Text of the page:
It’s everyone’s nightmare. You get hit by an accident. Then you discover the other driver is uninsured or underinsured for the scope of the crash. Find out how you’re protected by the law.
All states require varying minimum insurance requirements for covering any damage you caused if you’re found at fault. But what if you’re not at fault. And what if the person who hit you has no insurance. Or, worse still, they leave the scene before you can get their information.
The first law that will protect you is the requirement to have liability insurance for the minimum required by the state. This falls under the uninsured motorist law which only covers the vehicle and no injury claims. A lawyer can assist you with taking the motorist to court to recover costs.
If the other motorist can’t be found, then it will be considered hit-and-run. If there was a collision, then your claim should be paid. Your insurance company may reject your claim if you don’t carry collision. An attorney may be able to assist you in filing a claim with your insurance to have the damaged covered under the uninsured motorist law.
However, if the other motorist did not collide but created a situation where you lost control of your car and hit something else, then you will not receive coverage. You would have no way of knowing it at the time, but you would have been better off being hit so you could file a claim rather than swerving to avoid the accident.
The second law that protects you is underinsured motorist coverage. It is an add-on type of insurance that allows for extra coverage in case you are hit by a driver with low insurance policy limits that meet the state mandated minimum coverage.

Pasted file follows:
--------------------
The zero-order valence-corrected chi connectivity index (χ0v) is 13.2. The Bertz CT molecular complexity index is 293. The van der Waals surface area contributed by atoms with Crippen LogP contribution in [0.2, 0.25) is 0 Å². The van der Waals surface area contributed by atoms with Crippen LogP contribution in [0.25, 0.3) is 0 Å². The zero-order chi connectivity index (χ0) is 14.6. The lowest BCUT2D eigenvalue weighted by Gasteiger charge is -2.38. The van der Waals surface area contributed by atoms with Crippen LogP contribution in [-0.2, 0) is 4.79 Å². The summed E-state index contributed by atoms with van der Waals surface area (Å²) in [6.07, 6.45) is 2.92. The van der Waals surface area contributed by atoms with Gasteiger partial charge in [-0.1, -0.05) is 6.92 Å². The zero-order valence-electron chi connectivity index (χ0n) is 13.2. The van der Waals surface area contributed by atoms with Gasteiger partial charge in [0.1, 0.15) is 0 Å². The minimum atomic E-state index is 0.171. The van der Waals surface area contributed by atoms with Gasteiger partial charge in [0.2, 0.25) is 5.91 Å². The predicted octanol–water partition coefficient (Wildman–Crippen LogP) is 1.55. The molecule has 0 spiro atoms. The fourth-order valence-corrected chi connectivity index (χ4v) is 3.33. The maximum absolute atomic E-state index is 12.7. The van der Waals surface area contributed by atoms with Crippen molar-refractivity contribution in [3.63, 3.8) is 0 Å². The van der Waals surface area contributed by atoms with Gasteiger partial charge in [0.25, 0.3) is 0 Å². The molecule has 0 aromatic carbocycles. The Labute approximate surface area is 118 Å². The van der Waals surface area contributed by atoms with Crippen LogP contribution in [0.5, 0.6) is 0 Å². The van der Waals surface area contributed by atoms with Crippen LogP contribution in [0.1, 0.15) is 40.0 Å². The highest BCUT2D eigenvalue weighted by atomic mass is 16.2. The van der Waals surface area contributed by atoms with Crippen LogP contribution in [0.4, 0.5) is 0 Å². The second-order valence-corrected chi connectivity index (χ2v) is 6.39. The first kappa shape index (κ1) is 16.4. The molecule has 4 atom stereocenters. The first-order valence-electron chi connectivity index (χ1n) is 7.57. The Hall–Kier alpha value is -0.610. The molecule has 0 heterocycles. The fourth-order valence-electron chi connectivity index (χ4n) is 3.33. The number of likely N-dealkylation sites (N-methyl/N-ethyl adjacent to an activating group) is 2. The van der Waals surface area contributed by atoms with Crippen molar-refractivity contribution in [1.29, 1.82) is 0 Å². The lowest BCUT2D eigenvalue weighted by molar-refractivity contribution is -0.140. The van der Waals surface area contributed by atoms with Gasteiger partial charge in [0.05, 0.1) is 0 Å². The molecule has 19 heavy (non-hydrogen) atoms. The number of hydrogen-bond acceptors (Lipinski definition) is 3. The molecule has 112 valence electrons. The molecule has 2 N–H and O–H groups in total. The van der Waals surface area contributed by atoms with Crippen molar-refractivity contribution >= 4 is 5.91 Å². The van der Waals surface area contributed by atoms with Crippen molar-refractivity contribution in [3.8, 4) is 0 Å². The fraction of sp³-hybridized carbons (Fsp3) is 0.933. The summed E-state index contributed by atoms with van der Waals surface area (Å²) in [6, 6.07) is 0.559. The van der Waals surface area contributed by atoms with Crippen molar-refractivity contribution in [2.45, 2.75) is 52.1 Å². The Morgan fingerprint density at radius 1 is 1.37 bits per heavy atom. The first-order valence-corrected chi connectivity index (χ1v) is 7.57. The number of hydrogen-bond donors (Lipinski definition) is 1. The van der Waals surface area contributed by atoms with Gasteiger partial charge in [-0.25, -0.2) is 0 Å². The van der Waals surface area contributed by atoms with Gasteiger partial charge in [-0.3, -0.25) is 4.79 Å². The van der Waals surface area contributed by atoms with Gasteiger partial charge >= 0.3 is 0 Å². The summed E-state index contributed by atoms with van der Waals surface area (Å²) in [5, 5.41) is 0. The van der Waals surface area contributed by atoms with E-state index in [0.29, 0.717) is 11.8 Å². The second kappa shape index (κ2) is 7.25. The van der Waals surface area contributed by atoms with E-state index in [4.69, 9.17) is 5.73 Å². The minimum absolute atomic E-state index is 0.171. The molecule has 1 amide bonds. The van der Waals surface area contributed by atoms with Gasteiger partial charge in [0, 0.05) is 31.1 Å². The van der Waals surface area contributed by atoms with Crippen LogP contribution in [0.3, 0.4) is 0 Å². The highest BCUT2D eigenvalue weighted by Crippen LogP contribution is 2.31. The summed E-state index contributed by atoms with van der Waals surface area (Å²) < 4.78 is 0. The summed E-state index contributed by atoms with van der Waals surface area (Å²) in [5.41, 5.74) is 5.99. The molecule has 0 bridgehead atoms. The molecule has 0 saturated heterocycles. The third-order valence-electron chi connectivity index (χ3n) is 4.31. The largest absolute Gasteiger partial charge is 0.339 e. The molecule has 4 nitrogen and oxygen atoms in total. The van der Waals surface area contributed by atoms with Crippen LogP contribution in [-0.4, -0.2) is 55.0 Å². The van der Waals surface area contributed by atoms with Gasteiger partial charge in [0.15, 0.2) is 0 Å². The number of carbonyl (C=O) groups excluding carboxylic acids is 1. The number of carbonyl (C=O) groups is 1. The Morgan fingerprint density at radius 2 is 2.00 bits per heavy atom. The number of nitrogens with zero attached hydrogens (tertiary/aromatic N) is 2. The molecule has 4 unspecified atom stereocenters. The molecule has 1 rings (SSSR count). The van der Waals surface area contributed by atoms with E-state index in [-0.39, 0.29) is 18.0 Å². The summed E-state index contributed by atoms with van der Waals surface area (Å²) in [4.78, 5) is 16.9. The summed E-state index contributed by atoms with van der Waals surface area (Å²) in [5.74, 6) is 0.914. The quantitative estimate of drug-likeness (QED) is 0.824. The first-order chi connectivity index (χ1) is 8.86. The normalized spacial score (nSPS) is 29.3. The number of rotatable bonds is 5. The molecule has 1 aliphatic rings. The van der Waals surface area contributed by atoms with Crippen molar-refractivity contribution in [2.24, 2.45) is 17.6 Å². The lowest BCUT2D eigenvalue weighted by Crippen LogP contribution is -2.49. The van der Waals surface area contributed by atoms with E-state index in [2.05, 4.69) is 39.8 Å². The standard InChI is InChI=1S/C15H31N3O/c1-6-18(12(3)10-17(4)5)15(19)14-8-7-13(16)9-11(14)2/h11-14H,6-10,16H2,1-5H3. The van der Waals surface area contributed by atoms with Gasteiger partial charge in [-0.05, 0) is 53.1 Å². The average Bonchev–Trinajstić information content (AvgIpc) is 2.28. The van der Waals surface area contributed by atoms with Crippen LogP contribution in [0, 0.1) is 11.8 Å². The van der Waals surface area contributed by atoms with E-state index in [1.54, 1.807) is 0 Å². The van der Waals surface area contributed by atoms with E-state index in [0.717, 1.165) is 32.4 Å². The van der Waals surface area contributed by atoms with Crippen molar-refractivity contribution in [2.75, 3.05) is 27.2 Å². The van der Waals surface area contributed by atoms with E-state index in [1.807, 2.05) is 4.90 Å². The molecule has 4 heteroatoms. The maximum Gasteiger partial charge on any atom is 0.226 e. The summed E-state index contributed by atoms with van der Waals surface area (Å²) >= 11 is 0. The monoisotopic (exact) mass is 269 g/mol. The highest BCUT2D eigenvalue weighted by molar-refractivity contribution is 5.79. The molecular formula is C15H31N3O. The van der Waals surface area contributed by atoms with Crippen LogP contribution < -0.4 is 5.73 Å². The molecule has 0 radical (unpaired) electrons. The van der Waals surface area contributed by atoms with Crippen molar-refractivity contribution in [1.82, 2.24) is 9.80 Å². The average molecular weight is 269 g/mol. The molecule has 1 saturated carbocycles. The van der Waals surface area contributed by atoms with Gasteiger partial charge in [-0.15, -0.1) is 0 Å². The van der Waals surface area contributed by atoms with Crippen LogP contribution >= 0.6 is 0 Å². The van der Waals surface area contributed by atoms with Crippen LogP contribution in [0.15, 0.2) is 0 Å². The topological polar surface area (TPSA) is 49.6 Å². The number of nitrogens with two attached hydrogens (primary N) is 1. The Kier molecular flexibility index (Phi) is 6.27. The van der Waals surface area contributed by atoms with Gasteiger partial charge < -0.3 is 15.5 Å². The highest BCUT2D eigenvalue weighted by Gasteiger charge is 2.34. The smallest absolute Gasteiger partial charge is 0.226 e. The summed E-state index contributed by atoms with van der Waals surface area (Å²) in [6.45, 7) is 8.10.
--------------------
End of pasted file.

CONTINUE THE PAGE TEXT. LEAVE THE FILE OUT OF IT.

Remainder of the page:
If you were in a collision that caused a lot of injuries, you would be limited to the other driver’s insurance policy. You could use an attorney to have the person who hit you cover the rest of the damage or medical bills.
A better option is to contact your insurance agent and review you uninsured and underinsured motorist coverage. You should also verify that it covers any pedestrians or bicyclists who may end up injured as a result of the accident.
In 2012, approximately 12% of the United States were driving without insurance. That’s about 1 car out of 12. It really varies quite a bit by state as well as region. Affluent areas are better insured than the poorer regions.
So why don’t some states raise their minimum insurance requirements and toughen penalties for driving without insurance? Unfortunately, high minimum requirements tend to lead to more uninsured drivers. The penalties don’t scare them enough to not drive.
Now that you know the two laws that protect you in case of an accident with an uninsured or underinsured motorist, you may want to consider contacting your insurance agent to verify your coverage. While you may be protected under the minimums, it may not be enough. And you have the right to work with an attorney to be properly compensated under the law.